Royalties are confused with book credits all too often, and have hence earned their place in this article. Royalties, although seemingly straightforward, depend on many factors—credits being a major one.

The bigger the credits, the bigger the cut. In self-publishing, being fair about profit division ensures that you’ll earn and maintain a good reputation among peers and the audience.

With co-authored books, especially those with more than two authors, profit segments are distributed among the participants based on pre-defined terms. These terms may or may not reflect each author’s written contribution and negotiated appropriately.

If two authors wrote 95% of the book, and a third only contributed with a couple of passages—but they have a famous name that sells the book, they’re likely to ask for a higher percentage.

However, this is most often not the case since co-authored books are more than a series of laid out book segments by different authors. Instead, all of the authors participate in creating the content with their own insight and specific talents.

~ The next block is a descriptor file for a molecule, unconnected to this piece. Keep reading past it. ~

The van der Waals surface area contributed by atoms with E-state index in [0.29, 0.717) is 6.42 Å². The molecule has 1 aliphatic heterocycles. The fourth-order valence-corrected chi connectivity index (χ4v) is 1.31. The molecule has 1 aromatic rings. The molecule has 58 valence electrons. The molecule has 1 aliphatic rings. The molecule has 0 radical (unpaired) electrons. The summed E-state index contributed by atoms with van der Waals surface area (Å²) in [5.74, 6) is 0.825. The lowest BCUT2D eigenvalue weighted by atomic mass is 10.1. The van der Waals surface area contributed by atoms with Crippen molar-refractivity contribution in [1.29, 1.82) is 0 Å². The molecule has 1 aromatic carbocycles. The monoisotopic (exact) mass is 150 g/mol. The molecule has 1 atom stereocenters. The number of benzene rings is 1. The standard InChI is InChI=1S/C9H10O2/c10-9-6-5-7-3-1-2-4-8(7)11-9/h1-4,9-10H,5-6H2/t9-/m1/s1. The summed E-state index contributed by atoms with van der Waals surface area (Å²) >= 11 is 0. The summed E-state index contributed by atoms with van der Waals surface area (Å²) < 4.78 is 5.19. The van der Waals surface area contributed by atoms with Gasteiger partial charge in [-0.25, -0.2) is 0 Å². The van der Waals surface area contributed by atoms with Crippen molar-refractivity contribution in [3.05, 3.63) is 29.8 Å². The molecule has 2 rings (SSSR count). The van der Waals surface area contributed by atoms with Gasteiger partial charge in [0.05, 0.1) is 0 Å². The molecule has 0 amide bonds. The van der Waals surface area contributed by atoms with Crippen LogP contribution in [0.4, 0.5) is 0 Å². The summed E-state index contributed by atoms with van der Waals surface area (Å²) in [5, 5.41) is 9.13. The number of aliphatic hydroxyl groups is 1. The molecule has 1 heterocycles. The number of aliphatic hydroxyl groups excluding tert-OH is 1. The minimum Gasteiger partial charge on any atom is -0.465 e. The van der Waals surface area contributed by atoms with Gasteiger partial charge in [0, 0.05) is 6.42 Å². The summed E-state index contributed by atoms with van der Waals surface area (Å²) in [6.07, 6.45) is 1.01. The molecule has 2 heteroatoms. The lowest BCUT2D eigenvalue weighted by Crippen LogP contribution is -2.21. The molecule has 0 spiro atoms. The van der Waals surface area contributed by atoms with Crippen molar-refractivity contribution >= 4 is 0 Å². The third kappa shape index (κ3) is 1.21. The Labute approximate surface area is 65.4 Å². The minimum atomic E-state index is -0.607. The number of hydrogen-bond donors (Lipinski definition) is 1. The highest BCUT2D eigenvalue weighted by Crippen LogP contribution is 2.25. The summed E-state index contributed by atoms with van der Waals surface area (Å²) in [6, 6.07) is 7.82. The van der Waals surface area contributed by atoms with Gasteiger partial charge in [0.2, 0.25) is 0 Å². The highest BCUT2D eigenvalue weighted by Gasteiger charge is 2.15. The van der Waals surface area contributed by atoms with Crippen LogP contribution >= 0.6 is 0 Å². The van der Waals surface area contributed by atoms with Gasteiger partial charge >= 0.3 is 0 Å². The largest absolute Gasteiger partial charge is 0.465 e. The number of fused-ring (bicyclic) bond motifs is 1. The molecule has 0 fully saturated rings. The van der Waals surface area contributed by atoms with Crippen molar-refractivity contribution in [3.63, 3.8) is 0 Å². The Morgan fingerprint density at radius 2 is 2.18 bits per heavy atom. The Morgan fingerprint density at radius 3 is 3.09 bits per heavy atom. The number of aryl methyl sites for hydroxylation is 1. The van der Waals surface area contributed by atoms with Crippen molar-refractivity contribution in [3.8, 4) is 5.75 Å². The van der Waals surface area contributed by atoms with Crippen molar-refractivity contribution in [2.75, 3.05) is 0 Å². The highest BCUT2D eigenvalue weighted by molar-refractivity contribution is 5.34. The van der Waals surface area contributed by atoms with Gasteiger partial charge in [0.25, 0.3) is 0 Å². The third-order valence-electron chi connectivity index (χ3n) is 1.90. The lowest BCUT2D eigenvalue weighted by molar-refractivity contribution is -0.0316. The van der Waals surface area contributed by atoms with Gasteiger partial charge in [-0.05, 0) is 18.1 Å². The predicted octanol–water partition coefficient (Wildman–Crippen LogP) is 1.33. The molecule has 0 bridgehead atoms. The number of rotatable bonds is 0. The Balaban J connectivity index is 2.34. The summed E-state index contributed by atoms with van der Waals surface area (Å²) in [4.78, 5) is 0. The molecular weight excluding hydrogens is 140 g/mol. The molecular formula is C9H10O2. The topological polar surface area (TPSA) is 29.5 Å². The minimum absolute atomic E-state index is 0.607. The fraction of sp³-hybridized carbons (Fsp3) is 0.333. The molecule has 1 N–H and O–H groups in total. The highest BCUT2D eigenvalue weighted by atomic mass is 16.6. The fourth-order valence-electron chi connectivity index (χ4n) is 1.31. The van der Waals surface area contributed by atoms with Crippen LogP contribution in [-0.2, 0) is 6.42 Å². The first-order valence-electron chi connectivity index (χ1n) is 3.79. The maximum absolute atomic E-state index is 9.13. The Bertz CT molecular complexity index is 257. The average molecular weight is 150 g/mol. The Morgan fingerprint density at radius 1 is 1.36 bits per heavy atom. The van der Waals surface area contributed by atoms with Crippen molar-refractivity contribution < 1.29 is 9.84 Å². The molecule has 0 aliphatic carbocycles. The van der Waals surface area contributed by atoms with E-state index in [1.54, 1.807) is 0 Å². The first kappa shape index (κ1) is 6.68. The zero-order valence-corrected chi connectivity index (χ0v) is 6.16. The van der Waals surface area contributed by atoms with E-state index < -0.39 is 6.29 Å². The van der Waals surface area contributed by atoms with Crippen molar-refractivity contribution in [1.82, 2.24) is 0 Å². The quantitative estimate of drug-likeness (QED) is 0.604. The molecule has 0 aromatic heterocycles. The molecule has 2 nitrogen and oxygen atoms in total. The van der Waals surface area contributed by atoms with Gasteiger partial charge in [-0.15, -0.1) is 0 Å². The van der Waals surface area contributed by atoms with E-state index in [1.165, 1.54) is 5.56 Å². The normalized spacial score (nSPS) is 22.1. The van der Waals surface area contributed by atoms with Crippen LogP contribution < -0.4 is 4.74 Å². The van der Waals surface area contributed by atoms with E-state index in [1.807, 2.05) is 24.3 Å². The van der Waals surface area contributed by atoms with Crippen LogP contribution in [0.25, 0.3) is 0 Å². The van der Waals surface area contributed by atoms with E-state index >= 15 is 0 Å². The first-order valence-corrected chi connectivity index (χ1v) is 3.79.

Contributions vary by niche and for each individual book, but the goal is for the entire work to look seamless—as if written by a single person. Without a publisher involved, you have to think about the following aspects before you even begin writing and that they’re properly included in everyone’s contracts.

Is There a Star Author?

It’s important to define whose name(s) will do the heavy lifting of driving in publicity. If all authors are considered equal in these terms, then this should reflect on royalties as well. If not, let your legal experts discuss and suggest what each person is “bringing to the table” and what percentage of net profits is attached to it.